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Home > Computerised cognitive behavioural therapy for alcohol use disorder: a pilot randomised control trial.

Farren, Conor Kevin and Milnes, Jennie and Lambe, K and Ahern, Sinead (2015) Computerised cognitive behavioural therapy for alcohol use disorder: a pilot randomised control trial. Irish Journal of Psychological Medicine , 32 , (3) , pp. 237-246.


Background Cognitive behavioural therapy (CBT) has been used in the treatment of alcohol use disorder (AUD), generally in individual or group therapy, but not via computer.

Aim This study examined the effectiveness of an interactive, personalised, computer-based CBT therapy in a randomised control trial.

Methods We studied a group of 55 patients with AUD, randomised to either 5-hour-long computerised CBT sessions or a placebo cognitive-stimulating session, together with a 4-week inpatient rehabilitation treatment, and followed them for 3 months.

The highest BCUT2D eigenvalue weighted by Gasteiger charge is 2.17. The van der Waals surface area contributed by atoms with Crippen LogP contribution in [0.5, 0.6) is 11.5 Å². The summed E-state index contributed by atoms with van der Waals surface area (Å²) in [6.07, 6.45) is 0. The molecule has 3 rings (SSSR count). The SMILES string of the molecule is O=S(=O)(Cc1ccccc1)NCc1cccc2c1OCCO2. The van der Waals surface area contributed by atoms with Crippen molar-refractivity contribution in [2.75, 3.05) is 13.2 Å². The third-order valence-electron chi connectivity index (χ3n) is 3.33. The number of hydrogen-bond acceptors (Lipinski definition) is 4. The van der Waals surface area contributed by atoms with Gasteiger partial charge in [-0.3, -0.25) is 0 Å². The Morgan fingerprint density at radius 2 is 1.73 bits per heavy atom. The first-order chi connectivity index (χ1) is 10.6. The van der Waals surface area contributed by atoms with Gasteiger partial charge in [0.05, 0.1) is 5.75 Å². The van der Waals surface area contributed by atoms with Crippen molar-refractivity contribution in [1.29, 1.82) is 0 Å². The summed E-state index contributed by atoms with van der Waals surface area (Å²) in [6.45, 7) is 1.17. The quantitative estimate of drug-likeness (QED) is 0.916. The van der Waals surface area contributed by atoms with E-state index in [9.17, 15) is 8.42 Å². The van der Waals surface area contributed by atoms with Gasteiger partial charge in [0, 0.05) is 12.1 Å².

Results There was a high degree of patient adherence to the protocol. Both groups did well, with a significant fall in alcohol outcome measures including number of drinks per drinking day, and number of drinking days, and an increase in abstinence rates in both groups to an equivalent level. The CBT group attended alcoholics anonymous groups more frequently, and had significant alterations in their alcohol self-efficacy outcomes, which correlated with their drinking outcomes. We concluded that computerised CBT is a potentially useful clinical tool that warrants further investigation in different treatment settings for AUD.

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